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Software Architecture in Go: Security - Preventing SQL Injection
Oct 22, 2021

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Welcome to another post part of the series covering Quality Attributes / Non-Functional Requirements, this time I’m talking about Security specifically when working with Databases to prevent SQL injection.



What is SQL Injection?

The code used for this post is available on Github.

According to Wikipedia:

SQL Injection is a code injection technique in which malicious SQL statements are inserted into an entry field for execution.

For example consider the following code meant to execute a DELETE SQL command that receives a string value in the id variable:

1query := fmt.Sprintf("DELETE FROM users WHERE id = '%s'", id)
2
3if _, err := db.Exec(query); err != nil {
4	log.Fatalln("Couldn't delete", err)
5}

So if id happens to be 33ca99ce-f1d1-46c2-b26e-a0ff45011b18, then the record matching that value will be deleted working as expected, but what happens if a malicious user passes in the following value?:

"33ca99ce-f1d1-46c2-b26e-a0ff45011b18' OR ''='"

Something we don’t want will happen: we are going to delete all our records! This is because the final SQL statement in our code will be the following:

DELETE FROM users WHERE id = '33ca99ce-f1d1-46c2-b26e-a0ff45011b18' OR ''=''

If we look closely this SQL statement means:

Delete any record that matches the id 33ca99ce-f1d1-46c2-b26e-a0ff45011b18 OR if ' is equal to '.

So in other words: delete every single record in our table! because ' is always going to be equal to '.

How can we prevent SQL injection?

The key to prevent SQL injection is to avoid, as much as possible, the use of string concatenation when building SQL Statements, and to prefer using the corresponding database engine placeholder instead.

For example the code above should be replaced with something like the following:

1// XXX: The placeholder value depends the database driver, some of them use
2// `?` instead of sequential $n values
3query := "DELETE FROM users WHERE id = $1"
4
5if _, err := db.Exec(query, id); err != nil {
6	log.Fatalln("Couldn't delete", err)
7}

In this case we let the database engine handle the parameters and deal with the corresponding validation for the expected field, so if we pass in a value like 33ca99ce-f1d1-46c2-b26e-a0ff45011b18 it will work as expected, but if we try our previous nasty argument: '33ca99ce-f1d1-46c2-b26e-a0ff45011b18' OR ''='' it will not work giving us an error like:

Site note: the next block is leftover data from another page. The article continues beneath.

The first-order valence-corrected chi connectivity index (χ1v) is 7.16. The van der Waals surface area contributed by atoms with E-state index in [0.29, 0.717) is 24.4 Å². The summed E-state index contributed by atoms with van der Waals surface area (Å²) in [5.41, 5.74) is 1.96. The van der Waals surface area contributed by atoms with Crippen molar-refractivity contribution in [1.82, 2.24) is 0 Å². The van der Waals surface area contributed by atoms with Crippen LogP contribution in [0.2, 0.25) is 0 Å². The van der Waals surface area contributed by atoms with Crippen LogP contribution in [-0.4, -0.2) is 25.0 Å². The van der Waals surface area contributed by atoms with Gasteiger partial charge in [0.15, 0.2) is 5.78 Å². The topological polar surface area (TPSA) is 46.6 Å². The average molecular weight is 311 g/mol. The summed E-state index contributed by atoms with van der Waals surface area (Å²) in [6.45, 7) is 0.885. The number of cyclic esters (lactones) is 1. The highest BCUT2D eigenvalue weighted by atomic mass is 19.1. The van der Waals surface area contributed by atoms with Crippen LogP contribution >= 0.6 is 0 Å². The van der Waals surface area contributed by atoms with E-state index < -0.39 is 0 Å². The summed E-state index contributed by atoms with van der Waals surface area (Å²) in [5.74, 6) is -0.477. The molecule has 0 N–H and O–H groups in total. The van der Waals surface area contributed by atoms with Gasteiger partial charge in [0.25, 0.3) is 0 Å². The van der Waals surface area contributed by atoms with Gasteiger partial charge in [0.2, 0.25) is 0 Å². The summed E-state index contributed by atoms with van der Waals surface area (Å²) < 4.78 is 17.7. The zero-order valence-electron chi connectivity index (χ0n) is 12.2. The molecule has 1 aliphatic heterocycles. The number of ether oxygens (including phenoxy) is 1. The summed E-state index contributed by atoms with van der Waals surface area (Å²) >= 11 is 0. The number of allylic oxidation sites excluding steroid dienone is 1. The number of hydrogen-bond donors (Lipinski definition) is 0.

invalid input syntax for type uuid

What about when working with Dynamic SQL Statements?

Dynamic Statements in this context means those statements we need to build dynamically depending on different conditional arguments we define, for example if we want to delete users by different conditions we still need a way to create this query dynamically avoiding explicit string concatenation.

For doing things like that I like using a third party package called Masterminds/squirrel, which I covered when I discussed Accessing PostgreSQL using Statements Builder and Code generators.

For example:

 1psql := sq.Delete("users").Where("is_admin = ?", *isAdmin)
 2
 3if *birthYear > 0 {
 4	psql = psql.Where("birth_year > ?", *birthYear)
 5}
 6
 7sql, args, err := psql.PlaceholderFormat(sq.Dollar).ToSql()
 8if err != nil {
 9	log.Fatalln("Couldn't create SQL statement", err)
10}
11
12fmt.Println("query", sql, "args", args)
13
14//-
15
16stmt, err := db.PrepareContext(context.Background(), sql)
17if err != nil {
18	log.Fatalln("Couldn't prepare", err)
19}
20
21if _, err := stmt.ExecContext(context.Background(), args...); err != nil {
22	log.Fatalln("Couldn't delete", err)
23}
  • L1: Instantiates the query
  • L3-5: Adds the condition to delete only those with birth_year greater than the received argument
  • L7-10: We generate the final SQL statement
  • L16-23: We execute it

Conclusion

When working with Relational Databases is always recommended to use prepared statements and their corresponding engine placeholders to avoid having issues like SQL Injection, in some cases some packages (like pgx) cache the statements behind the scenes giving us a bit of performance improvement as well.

If there’s the need to create dynamic SQL statements consider using a package like squirrel and perhaps use concrete database users with explicit permissions that way the scope of their access is limited only by what they are supposed to do.

If you’re looking to sink your teeth into more Software Architecture I recommend the following links:


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